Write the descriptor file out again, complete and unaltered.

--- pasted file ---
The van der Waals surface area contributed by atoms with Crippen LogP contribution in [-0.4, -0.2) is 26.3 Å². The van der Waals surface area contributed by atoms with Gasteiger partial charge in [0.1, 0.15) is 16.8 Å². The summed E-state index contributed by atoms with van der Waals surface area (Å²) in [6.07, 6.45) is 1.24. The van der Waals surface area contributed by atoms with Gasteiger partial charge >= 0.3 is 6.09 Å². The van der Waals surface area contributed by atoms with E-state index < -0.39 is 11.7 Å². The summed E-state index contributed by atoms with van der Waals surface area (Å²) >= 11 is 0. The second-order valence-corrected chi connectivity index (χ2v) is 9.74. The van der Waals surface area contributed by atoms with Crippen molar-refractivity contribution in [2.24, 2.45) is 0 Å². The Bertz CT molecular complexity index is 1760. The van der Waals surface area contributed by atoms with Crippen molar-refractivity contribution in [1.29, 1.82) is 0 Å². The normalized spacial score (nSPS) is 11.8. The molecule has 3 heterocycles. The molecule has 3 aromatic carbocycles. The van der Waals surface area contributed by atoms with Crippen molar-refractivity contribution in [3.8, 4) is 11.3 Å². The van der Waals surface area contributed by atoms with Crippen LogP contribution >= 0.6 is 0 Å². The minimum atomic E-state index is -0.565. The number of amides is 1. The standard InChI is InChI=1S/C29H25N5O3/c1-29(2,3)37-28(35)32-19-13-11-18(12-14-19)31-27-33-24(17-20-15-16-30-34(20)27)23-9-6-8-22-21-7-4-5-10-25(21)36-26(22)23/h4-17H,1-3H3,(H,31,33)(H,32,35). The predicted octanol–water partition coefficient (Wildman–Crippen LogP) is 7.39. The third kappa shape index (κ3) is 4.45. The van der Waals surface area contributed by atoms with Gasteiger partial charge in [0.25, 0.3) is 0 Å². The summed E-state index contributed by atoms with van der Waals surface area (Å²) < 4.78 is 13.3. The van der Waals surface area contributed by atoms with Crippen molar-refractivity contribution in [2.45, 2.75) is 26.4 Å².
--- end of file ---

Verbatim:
The van der Waals surface area contributed by atoms with Crippen LogP contribution in [-0.4, -0.2) is 26.3 Å². The van der Waals surface area contributed by atoms with Gasteiger partial charge in [0.1, 0.15) is 16.8 Å². The summed E-state index contributed by atoms with van der Waals surface area (Å²) in [6.07, 6.45) is 1.24. The van der Waals surface area contributed by atoms with Gasteiger partial charge >= 0.3 is 6.09 Å². The van der Waals surface area contributed by atoms with E-state index < -0.39 is 11.7 Å². The summed E-state index contributed by atoms with van der Waals surface area (Å²) >= 11 is 0. The second-order valence-corrected chi connectivity index (χ2v) is 9.74. The van der Waals surface area contributed by atoms with Crippen molar-refractivity contribution in [2.24, 2.45) is 0 Å². The Bertz CT molecular complexity index is 1760. The van der Waals surface area contributed by atoms with Crippen molar-refractivity contribution in [1.29, 1.82) is 0 Å². The normalized spacial score (nSPS) is 11.8. The molecule has 3 heterocycles. The molecule has 3 aromatic carbocycles. The van der Waals surface area contributed by atoms with Crippen molar-refractivity contribution in [3.8, 4) is 11.3 Å². The van der Waals surface area contributed by atoms with Crippen LogP contribution >= 0.6 is 0 Å². The minimum atomic E-state index is -0.565. The number of amides is 1. The standard InChI is InChI=1S/C29H25N5O3/c1-29(2,3)37-28(35)32-19-13-11-18(12-14-19)31-27-33-24(17-20-15-16-30-34(20)27)23-9-6-8-22-21-7-4-5-10-25(21)36-26(22)23/h4-17H,1-3H3,(H,31,33)(H,32,35). The predicted octanol–water partition coefficient (Wildman–Crippen LogP) is 7.39. The third kappa shape index (κ3) is 4.45. The van der Waals surface area contributed by atoms with Gasteiger partial charge in [0.25, 0.3) is 0 Å². The summed E-state index contributed by atoms with van der Waals surface area (Å²) < 4.78 is 13.3. The van der Waals surface area contributed by atoms with Crippen molar-refractivity contribution in [2.45, 2.75) is 26.4 Å².